Ok, so who forgot to pay their heating bill? Saying last week was unseasonably cool would be an understatement. We had nights in the 40s and even a couple that were right below 40. Friends of mine that farm in Cortland County even had a light frost. Yowza! I always look forward to the fall and cooler temperatures but this is definitely too early for me. There’s not too much that can be done so I try not to worry about it that much.
The students doing their internship on the farm this semester had a great week. There’s a lot to get caught up to speed but they seem to be rolling along with it. A lot of what we do for the first part of the semester is harvesting and post-harvest handling of vegetables with a little bit of planting sprinkled in. They seem to be catching on quick and are asking great questions and being thorough with their work. We’ve got a lot of work to do before the farm is put to “bed” for the season, so I’m hopeful that the momentum will continue.
Alright, let’s just dive right into the vegetables that will be a part of this week’s CSA choice. First, there is the return of carrots.
We’ve had a heck of a time growing carrots on the farm in our first 3 seasons, only having small amounts in the late fall, but this year we’ve been able to (mostly) stay on top of the weed pressure. I’m hopeful that we should have them for most of the rest of the season. Another vegetable that is making it’s return, is kale. There will also be a choice of cabbage, garlic, eggplant, lettuce mix, Asian mix, fennel, cucumbers (this may be the last week of them), beans, garlic scapes, tomatillos, green bell peppers, new potatoes (remember to keep them in the fridge) and beets.
The sweet peppers really came on this week and are beautiful. This week we are switching up the frying peppers. There will be Shishitos, which are a Japanese fryer, and Cubanelles, which is another semi-sweet fryer. I love pan-frying the shishitos whole in a cast iron. Just heat the pan with some oil and sprinkle the peppers with a nice coarse salt and cook until the peppers start to blister. They are the perfect little appetizer. Last but not least, there will be tomatoes to choose from. There will be a small amount of saladette and paste, beefsteaks, heirlooms and cherries, which are finally starting to kick it in to high gear. You might be asking, “what to do with all these tomatoes?” Well, at home we start to think about processing them so we have a steady supply of local tomatoes throughout the winter. Canning can be a chore and intimidating for some but there are other options, as well. If you have a dehydrator, it’s a perfect way to store your maters. We like to put them in small jars with olive oil and then use them in soups, crock pot recipes, etc. And if you have the space, freezing them is a super easy option. Tomatoes can be frozen whole, without any prep, and then used at a later date. We invested in a vacuum sealer, or as we call it, “the sucky-freezey thing”. It saves a great amount of space. We will also make sauce and then freeze that in usable quantities. This past weekend we started that process and made some roasted heirloom tomato sauce. Preheat the oven to 400 and halve the tomatoes. On a large baking sheet put a couple of tablespoons of olive oil, some minced garlic, salt and pepper and whatever other herbs you are feeling (we topped ours with some fresh pesto). Place the tomatoes on the baking sheet and roast for about 40 minutes or until the skins start to lift.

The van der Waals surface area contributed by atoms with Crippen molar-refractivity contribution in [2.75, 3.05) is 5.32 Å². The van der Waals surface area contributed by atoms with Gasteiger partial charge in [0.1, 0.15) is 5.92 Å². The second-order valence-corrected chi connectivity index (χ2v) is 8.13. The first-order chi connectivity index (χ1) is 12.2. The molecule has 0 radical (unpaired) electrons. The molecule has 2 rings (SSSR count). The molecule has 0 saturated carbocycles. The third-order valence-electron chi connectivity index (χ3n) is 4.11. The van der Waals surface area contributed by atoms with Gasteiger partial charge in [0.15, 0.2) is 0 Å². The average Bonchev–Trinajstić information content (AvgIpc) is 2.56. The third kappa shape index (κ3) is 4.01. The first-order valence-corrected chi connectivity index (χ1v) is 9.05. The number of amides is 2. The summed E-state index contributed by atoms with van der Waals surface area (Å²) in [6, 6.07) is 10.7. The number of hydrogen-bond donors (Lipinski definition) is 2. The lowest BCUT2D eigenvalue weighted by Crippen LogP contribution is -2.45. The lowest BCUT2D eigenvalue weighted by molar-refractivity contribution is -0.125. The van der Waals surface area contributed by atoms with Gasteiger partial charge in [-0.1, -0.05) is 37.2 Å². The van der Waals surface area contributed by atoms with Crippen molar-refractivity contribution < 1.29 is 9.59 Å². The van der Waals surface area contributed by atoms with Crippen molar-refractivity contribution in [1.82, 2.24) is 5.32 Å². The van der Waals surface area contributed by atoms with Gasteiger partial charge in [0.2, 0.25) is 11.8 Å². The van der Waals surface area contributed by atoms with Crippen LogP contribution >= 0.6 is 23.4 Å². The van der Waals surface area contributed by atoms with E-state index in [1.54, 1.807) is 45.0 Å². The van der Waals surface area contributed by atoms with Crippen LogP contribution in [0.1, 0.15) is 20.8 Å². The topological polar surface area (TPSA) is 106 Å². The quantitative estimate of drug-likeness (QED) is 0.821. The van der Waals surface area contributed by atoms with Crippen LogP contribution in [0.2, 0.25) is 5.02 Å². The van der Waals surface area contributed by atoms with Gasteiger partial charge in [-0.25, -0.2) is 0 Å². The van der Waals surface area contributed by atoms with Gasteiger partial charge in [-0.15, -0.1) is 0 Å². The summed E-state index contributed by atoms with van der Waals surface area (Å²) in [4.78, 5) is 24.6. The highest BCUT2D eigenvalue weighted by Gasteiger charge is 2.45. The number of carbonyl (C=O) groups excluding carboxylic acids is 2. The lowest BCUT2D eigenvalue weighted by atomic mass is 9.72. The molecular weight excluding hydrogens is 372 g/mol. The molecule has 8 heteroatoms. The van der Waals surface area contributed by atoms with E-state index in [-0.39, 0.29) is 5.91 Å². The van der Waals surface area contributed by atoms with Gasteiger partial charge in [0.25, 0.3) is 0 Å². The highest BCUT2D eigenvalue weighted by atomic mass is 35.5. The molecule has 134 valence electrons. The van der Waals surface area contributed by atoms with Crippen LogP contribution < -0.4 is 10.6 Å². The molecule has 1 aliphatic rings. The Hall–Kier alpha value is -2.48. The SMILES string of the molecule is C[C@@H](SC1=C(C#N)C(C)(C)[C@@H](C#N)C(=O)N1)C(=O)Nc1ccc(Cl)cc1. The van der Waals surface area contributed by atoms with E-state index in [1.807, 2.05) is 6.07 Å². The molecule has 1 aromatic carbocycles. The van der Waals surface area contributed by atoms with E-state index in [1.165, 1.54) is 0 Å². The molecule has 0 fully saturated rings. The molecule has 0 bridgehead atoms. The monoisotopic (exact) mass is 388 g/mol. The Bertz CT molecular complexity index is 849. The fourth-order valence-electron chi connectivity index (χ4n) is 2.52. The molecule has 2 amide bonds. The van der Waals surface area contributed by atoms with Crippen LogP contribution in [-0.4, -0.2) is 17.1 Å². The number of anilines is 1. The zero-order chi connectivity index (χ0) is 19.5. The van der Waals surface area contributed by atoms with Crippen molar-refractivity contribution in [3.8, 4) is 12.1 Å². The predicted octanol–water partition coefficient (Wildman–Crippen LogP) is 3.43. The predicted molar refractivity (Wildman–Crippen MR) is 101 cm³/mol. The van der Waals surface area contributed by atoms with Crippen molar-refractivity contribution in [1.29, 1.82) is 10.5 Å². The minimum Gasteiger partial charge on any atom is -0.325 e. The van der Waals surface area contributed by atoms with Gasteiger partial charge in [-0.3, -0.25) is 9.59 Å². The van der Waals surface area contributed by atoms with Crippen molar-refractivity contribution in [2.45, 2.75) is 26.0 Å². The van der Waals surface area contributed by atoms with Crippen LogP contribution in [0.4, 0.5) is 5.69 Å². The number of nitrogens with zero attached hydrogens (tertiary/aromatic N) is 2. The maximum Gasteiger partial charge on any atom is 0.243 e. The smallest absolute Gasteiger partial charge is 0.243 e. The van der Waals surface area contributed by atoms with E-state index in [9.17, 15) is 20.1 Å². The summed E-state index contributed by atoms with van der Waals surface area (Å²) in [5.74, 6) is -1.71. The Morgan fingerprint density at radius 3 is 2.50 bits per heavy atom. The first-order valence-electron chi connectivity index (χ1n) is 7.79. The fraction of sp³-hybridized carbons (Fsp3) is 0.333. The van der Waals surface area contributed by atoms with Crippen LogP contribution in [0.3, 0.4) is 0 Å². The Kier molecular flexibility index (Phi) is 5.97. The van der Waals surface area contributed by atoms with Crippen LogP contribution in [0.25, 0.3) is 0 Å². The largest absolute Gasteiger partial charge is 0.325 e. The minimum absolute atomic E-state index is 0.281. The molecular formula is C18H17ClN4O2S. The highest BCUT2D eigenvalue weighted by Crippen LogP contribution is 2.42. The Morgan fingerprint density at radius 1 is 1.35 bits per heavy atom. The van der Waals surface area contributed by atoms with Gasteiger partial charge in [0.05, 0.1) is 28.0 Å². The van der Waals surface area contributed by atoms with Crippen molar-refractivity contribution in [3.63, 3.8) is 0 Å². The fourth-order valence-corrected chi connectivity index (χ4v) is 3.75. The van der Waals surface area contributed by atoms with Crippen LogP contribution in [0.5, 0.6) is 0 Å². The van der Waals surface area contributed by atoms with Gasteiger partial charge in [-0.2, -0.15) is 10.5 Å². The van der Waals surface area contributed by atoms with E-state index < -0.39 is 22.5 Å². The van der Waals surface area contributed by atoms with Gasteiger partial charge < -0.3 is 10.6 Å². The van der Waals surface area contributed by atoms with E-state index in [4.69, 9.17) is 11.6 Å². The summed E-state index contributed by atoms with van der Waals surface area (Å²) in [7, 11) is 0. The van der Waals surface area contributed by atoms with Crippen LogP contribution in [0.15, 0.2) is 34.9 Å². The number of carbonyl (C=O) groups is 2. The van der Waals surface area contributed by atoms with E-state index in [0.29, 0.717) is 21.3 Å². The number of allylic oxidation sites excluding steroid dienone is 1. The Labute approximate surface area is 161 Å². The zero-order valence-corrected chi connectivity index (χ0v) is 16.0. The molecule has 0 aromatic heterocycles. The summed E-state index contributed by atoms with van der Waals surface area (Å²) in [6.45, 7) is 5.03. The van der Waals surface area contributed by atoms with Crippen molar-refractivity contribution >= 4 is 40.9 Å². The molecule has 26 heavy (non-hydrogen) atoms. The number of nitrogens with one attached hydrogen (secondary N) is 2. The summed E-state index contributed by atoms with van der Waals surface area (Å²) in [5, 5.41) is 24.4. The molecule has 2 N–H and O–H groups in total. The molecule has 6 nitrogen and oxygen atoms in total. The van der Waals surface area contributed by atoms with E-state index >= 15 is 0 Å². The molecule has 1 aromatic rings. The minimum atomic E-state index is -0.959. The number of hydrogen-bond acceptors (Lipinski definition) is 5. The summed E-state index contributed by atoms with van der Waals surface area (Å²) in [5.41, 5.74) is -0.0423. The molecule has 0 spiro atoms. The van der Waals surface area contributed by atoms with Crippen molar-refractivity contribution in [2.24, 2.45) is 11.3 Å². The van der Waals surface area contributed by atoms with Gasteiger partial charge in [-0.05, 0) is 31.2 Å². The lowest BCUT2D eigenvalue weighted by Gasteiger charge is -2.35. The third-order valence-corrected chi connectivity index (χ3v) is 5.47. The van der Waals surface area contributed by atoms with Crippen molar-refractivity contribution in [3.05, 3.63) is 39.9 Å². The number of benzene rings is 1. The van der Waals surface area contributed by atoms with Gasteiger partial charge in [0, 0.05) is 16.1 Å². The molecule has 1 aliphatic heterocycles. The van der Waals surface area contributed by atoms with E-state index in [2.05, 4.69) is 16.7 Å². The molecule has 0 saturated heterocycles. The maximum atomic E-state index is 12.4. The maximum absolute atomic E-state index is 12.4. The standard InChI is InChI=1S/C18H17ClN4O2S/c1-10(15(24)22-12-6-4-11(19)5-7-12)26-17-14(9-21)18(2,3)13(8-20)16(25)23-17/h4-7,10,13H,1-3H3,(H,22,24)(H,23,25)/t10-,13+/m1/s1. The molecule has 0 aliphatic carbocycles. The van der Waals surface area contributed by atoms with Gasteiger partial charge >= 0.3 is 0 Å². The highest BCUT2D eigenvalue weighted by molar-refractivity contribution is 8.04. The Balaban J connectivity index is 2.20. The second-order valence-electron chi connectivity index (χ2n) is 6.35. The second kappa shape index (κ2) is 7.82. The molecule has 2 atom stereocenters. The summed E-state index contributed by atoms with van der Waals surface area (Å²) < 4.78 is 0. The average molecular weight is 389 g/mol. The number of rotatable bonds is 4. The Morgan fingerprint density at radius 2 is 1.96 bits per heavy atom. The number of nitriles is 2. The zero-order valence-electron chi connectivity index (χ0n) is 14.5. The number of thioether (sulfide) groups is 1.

Pull them from the oven and let them cool. After they cool, you can remove the skin and either use an immersion or regular blender.
Have a great week folks!